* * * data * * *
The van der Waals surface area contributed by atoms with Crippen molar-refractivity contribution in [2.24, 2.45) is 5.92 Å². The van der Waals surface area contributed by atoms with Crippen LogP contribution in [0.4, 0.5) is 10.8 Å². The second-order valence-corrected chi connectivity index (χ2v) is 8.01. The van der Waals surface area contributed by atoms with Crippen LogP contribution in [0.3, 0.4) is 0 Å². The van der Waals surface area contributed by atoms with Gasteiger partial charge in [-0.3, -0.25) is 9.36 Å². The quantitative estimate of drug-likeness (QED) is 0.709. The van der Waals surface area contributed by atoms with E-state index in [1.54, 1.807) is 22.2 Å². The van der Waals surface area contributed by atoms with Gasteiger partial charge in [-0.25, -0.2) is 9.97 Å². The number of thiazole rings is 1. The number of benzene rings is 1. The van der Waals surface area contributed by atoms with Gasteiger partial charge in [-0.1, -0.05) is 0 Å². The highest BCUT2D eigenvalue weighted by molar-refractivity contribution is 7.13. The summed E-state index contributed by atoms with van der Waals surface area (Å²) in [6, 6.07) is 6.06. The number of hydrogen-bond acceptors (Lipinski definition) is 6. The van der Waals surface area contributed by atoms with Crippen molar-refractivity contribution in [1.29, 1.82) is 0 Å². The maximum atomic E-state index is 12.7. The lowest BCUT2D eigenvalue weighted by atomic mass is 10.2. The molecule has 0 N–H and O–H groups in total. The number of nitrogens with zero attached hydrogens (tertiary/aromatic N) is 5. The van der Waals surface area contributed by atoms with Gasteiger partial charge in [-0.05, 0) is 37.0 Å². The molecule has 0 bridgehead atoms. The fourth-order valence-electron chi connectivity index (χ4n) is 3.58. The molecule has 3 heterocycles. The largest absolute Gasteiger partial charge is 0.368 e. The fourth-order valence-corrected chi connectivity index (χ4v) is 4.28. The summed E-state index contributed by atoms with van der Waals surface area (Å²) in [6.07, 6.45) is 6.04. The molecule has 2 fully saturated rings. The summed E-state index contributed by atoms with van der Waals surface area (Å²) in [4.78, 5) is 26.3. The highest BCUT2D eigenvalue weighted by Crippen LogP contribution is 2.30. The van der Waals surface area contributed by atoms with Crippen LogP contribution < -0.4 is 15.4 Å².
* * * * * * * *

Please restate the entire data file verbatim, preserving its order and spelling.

The van der Waals surface area contributed by atoms with Crippen molar-refractivity contribution in [2.24, 2.45) is 5.92 Å². The van der Waals surface area contributed by atoms with Crippen LogP contribution in [0.4, 0.5) is 10.8 Å². The second-order valence-corrected chi connectivity index (χ2v) is 8.01. The van der Waals surface area contributed by atoms with Crippen LogP contribution in [0.3, 0.4) is 0 Å². The van der Waals surface area contributed by atoms with Gasteiger partial charge in [-0.3, -0.25) is 9.36 Å². The quantitative estimate of drug-likeness (QED) is 0.709. The van der Waals surface area contributed by atoms with E-state index in [1.54, 1.807) is 22.2 Å². The van der Waals surface area contributed by atoms with Gasteiger partial charge in [-0.25, -0.2) is 9.97 Å². The number of thiazole rings is 1. The number of benzene rings is 1. The van der Waals surface area contributed by atoms with Gasteiger partial charge in [-0.1, -0.05) is 0 Å². The highest BCUT2D eigenvalue weighted by molar-refractivity contribution is 7.13. The summed E-state index contributed by atoms with van der Waals surface area (Å²) in [6, 6.07) is 6.06. The number of hydrogen-bond acceptors (Lipinski definition) is 6. The van der Waals surface area contributed by atoms with Crippen molar-refractivity contribution in [1.29, 1.82) is 0 Å². The maximum atomic E-state index is 12.7. The lowest BCUT2D eigenvalue weighted by atomic mass is 10.2. The molecule has 0 N–H and O–H groups in total. The number of nitrogens with zero attached hydrogens (tertiary/aromatic N) is 5. The van der Waals surface area contributed by atoms with Gasteiger partial charge in [-0.05, 0) is 37.0 Å². The molecule has 0 bridgehead atoms. The fourth-order valence-electron chi connectivity index (χ4n) is 3.58. The molecule has 3 heterocycles. The largest absolute Gasteiger partial charge is 0.368 e. The fourth-order valence-corrected chi connectivity index (χ4v) is 4.28. The summed E-state index contributed by atoms with van der Waals surface area (Å²) in [6.07, 6.45) is 6.04. The molecule has 2 fully saturated rings. The summed E-state index contributed by atoms with van der Waals surface area (Å²) in [4.78, 5) is 26.3. The highest BCUT2D eigenvalue weighted by Crippen LogP contribution is 2.30. The van der Waals surface area contributed by atoms with Crippen LogP contribution < -0.4 is 15.4 Å².